Cordilleran Section - 108th Annual Meeting (29–31 March 2012)

Paper No. 2
Presentation Time: 08:30-18:30


RODRIGUEZ-SEDANO, L.A.1, SAROCCHI, Damiano2, BARTALI, Roberto2 and MONTENEGRO, Anibal2, (1)Universidad Nacional Autónoma de México, Centro de Geociencias, Queretaro, 76230, Mexico, (2)Instituto de Geología /Fac. Ingeniería, UASLP, Dr. M. Nava No 5, Zona Universitaria, San Luis Potosí, 78240, Mexico,

At 31 Km North of the city of Colima raises the Colima Volcano, an andesitic stratovolcano with 3860 masl It is considered as the most active volcano of Mexico with more than 25 eruptions in the past 432 years.

Debris flows represent one of the volcanic hazard with more destructive potential because of its movility and capacity of moving blocks of tens of meters of longitude by several kilometers. In the past few years lahars have awakened the interest of the scientific community. Events like those of Nevado del Ruiz and Mount St Helens, represent a good example of the destructive power that these type of granular flows posses and the importance of its study.

The Colima Volcanic Complex (CVC) has a detailed historic record of laharic activity and related phenomena from the XVI century. According with these data this type of activity has claimed more human casualties than any other volcanic hazard in the area.

Within this context, the events ocurred on 1906, 1913 and 1959 are known for its magnitude and the number of victims that they caused. Only the 1906 and 1959 debris flows caused 600 deaths. Nevertheless, the 1913’s debris flows and their related event in the successive years takes special importance because they are directly related to one of the most violent of the XX century in Mexico, the January 20th pliniana eruption.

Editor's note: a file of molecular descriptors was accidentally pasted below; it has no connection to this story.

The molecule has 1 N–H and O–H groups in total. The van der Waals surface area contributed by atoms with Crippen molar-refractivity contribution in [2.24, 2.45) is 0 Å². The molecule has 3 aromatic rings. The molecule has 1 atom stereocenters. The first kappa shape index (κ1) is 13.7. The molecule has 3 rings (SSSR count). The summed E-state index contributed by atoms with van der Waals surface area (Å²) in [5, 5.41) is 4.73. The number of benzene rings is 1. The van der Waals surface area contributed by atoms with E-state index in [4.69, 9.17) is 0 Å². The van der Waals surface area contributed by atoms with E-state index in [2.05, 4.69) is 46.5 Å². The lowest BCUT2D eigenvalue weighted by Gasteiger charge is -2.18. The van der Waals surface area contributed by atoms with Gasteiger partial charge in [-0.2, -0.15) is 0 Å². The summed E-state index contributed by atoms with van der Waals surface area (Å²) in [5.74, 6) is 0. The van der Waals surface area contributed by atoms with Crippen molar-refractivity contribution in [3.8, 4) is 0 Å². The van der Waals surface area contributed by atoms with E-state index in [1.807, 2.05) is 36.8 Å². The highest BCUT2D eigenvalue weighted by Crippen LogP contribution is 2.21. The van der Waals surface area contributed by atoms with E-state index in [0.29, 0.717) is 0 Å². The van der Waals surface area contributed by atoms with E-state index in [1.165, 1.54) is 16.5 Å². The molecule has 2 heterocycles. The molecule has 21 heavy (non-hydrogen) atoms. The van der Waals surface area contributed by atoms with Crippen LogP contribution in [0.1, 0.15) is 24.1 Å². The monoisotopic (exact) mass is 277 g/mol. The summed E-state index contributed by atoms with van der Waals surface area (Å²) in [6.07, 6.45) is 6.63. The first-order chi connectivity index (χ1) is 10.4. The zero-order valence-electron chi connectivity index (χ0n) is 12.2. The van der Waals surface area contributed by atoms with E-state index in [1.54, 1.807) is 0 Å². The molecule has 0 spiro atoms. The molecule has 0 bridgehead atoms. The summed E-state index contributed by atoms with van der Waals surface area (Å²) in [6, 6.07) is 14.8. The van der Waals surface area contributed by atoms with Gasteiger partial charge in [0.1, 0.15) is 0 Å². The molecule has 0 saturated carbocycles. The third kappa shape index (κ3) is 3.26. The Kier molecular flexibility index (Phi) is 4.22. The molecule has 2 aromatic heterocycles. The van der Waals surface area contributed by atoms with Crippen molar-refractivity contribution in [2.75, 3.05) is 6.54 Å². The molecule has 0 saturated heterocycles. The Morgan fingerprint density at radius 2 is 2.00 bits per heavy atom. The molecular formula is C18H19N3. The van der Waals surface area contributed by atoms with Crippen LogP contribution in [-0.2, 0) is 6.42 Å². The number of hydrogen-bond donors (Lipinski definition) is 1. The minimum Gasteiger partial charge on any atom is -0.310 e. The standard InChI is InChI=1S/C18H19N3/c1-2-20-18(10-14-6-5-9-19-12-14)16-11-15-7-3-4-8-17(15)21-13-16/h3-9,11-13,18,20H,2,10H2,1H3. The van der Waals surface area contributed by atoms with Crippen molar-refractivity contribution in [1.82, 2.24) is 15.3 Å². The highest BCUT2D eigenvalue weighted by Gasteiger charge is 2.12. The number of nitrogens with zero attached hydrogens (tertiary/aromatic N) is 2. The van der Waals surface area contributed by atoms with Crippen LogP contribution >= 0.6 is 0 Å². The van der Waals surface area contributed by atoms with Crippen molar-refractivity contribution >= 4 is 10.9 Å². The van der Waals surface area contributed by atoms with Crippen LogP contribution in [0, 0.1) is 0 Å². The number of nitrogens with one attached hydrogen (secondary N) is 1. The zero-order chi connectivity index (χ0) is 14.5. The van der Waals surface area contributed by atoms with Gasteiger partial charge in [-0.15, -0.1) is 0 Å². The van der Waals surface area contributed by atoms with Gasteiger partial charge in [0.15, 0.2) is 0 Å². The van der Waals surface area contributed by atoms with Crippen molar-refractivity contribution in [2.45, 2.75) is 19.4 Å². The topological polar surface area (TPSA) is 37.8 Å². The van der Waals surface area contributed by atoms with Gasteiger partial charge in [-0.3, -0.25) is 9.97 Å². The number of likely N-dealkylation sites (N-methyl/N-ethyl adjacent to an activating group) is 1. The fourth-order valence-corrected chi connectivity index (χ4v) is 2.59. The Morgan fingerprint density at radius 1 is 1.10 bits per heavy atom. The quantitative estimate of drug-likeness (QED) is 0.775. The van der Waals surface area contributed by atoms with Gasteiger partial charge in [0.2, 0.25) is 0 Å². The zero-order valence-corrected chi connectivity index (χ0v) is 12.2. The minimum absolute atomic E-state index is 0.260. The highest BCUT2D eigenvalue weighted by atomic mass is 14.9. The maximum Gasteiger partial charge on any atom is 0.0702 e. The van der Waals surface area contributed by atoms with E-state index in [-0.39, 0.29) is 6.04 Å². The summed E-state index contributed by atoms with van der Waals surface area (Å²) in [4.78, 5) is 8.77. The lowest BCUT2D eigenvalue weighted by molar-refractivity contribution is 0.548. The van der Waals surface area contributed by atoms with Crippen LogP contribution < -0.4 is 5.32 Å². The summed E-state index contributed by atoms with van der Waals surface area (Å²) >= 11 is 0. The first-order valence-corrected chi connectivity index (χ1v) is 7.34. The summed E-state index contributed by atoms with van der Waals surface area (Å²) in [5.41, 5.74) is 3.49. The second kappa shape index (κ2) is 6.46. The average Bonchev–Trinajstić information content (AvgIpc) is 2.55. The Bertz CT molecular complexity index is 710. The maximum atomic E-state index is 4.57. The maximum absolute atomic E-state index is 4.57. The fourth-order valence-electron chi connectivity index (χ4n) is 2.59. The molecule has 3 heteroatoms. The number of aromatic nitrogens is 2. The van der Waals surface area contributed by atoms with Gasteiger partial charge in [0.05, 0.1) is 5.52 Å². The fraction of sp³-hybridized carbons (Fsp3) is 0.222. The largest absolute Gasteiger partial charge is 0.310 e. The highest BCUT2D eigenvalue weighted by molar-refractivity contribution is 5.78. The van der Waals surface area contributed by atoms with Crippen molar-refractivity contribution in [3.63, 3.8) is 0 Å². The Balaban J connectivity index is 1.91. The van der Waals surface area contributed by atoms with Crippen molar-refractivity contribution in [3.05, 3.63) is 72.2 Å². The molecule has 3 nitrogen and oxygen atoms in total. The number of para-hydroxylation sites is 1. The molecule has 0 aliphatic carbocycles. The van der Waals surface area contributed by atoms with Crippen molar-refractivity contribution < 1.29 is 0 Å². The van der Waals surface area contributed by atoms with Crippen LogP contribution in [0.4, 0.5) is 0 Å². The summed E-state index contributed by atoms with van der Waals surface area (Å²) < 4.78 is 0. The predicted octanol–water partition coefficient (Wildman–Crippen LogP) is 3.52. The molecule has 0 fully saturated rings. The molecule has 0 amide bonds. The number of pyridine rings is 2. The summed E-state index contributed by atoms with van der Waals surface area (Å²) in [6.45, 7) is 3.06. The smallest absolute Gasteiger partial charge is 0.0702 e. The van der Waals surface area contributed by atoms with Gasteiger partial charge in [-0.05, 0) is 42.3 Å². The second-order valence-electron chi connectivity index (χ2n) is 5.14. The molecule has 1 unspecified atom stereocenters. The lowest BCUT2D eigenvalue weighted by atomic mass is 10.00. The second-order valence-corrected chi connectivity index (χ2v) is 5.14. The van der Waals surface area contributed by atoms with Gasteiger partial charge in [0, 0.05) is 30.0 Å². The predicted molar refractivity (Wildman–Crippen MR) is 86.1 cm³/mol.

So far, there were known locations of some possible lahar deposits that could be related to this plinian eruption. But, there were no solid evidence that can sustain such affirmation, nor there were no specific scientific papers about it. In this work, which was performed on the La Lumbre Ravine, South-West of the crater, we present new geochronological, stratigraphic, sedimentological and textural evidence that prove that these deposits and some others are strongly related with the 1913’s pliniana eruption.

Also are presented new insides related with the flow’s reaching, volume, triggering mechanism and ravine geometry influence in the dynamic and behavior of the flows. New laboratory evidence is presented to explain the few amount of pumice on the deposits and the effect of pumice in reach of the flow. All this information could be used to generate or update hazard maps, taking these lahars as a worst case scenario.